I always felt it was important to be assertive while remaining true to myself.
Sylvie Quideau is a Soil Biogeochemistry Professor with the Department of Renewable Resources. She received her BSc (Environmental Sciences) from Pierre and Marie Curie University, Paris VI, her MSc (Chemical Engineering) from the University of Manchester, and her PhD (Soil Science) from the University of Wisconsin. As a post-doc, she worked at the University of California-Riverside. She joined the University of Alberta in 2002. Her research program is aimed at: quantifying the underlying environmental factors controlling soil organic matter accumulation and stability; relating measurable organic matter quality indices to ecosystem functioning; and predicting the response of soil organic matter to natural and anthropogenic disturbance.
Working with my research group is the most rewarding part of my job.
My research program is based on soil organic matter, which continues to fascinate me. One focus of my work has been to quantify the impact of environmental factors on organic matter accumulation and distribution in soils.
Many of my MSc students now work for environmental consulting companies. Others are employed as government environmental scientists. My PhD students typically stay in academia and have either secured postdoctoral or tenure-track faculty positions.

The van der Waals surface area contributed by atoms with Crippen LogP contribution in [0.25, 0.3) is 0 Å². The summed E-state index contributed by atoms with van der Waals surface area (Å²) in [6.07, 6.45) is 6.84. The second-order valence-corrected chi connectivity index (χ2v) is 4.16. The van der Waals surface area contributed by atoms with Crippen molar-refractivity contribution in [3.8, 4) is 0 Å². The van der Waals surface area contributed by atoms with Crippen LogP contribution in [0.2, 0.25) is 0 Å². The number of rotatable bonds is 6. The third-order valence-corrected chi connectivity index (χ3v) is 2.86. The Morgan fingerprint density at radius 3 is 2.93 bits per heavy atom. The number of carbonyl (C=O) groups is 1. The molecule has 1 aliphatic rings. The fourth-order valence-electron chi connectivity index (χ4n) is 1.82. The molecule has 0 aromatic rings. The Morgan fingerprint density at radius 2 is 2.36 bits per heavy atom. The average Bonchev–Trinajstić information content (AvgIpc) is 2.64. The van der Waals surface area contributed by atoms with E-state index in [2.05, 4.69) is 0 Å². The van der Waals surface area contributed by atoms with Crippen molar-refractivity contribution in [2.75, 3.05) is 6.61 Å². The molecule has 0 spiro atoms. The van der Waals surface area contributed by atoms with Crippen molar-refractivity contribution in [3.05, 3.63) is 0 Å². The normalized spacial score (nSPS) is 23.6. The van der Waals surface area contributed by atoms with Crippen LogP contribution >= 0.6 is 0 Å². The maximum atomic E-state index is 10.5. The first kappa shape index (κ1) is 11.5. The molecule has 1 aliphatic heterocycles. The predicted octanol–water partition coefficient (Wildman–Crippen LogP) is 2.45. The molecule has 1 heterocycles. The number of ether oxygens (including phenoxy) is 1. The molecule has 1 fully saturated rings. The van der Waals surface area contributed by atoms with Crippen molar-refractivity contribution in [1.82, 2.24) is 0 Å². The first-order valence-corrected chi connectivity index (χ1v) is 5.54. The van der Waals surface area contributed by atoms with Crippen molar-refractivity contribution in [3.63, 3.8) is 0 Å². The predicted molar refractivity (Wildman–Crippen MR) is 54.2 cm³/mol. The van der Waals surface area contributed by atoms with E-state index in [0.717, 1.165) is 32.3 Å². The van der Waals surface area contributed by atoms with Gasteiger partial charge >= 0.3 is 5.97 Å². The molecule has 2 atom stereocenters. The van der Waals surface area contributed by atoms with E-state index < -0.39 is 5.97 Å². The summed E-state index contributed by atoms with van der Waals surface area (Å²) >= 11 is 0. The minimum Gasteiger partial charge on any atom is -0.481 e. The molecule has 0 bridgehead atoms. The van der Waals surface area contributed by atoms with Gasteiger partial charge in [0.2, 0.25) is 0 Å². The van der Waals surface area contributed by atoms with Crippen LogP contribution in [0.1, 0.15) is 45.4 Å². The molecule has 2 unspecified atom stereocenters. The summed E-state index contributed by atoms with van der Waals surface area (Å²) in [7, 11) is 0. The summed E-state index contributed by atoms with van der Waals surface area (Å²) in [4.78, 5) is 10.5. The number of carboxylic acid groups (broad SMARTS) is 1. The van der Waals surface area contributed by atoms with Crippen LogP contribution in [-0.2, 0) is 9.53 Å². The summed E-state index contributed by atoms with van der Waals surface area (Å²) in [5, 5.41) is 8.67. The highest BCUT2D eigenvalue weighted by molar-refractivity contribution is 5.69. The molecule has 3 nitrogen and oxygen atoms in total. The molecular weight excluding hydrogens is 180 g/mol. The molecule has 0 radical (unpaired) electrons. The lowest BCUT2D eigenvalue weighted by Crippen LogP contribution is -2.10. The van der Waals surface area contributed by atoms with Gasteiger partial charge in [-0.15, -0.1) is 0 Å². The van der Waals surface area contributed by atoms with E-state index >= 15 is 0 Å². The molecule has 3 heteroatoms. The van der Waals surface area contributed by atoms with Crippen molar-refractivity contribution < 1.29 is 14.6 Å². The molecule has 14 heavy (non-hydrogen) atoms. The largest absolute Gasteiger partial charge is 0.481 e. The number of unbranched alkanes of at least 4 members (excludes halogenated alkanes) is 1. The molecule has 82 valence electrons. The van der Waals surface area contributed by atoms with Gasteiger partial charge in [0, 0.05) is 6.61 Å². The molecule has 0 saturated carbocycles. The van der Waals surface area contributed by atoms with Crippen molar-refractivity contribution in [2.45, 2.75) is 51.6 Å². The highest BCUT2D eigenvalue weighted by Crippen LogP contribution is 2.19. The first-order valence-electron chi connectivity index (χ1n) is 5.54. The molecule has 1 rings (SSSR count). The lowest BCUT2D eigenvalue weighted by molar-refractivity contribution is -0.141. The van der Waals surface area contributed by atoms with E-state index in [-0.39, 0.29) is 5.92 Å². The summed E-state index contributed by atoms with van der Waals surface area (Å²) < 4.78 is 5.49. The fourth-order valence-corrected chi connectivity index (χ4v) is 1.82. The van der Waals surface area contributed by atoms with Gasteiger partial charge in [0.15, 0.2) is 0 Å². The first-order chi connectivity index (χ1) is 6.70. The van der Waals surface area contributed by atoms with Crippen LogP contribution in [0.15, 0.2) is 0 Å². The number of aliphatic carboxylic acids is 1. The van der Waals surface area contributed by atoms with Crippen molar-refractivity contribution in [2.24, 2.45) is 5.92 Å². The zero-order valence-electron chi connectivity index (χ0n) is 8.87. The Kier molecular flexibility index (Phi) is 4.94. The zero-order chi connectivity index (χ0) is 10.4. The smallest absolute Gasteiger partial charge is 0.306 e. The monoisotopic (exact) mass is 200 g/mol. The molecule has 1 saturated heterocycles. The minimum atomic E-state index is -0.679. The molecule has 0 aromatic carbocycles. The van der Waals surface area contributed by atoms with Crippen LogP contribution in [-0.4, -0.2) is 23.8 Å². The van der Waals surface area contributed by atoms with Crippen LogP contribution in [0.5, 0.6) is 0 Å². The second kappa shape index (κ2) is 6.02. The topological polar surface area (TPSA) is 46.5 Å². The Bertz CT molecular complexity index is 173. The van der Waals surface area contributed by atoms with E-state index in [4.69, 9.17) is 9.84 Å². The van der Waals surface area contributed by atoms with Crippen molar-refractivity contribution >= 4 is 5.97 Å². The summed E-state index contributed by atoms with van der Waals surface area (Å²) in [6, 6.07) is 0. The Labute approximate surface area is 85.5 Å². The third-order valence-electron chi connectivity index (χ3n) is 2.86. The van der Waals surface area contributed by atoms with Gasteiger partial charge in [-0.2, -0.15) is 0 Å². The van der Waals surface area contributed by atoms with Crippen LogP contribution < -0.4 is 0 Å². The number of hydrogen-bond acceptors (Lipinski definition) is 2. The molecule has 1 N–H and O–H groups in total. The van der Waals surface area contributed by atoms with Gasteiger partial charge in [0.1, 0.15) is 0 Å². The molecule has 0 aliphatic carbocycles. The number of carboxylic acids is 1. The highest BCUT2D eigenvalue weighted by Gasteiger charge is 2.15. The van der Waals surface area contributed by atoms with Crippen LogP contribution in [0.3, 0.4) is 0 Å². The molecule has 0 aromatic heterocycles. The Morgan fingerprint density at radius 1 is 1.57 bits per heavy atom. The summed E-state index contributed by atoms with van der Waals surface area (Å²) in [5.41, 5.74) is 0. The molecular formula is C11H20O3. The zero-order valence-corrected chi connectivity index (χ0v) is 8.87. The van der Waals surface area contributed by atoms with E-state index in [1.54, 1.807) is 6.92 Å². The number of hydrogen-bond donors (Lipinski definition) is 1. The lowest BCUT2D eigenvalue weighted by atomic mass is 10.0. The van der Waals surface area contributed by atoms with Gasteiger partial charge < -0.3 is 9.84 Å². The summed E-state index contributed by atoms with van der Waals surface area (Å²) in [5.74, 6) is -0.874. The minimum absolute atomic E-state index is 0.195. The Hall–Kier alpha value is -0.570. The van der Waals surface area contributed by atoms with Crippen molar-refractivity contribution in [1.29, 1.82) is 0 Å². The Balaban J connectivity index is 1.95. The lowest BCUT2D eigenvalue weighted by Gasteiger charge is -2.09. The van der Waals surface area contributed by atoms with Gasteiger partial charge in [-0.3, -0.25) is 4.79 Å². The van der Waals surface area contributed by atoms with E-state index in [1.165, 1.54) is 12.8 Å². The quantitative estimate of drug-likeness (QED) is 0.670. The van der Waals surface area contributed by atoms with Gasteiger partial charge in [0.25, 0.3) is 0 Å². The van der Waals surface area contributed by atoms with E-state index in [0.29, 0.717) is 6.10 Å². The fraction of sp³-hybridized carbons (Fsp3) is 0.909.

This is an interesting question. A majority of undergraduate students are female, yet the gender ratio changes at higher levels, and most of my colleagues are male. As a woman in a male-dominated workplace, I always felt it was important to be assertive while remaining true to myself.
As much as possible, I encourage an open dialogue with and among all students, and embrace all backgrounds through understanding and respect.
I am a big supporter of programs such as the “Women in Scholarship, Engineering, Science and Technology” (WISEST) summer program at the University of Alberta, which encourages Grade 11 students to gain knowledge about career opportunities in science by offering them first-hand experience in research laboratories.
I would give them the same advice as I would to anybody; pursue what you feel most passionate about.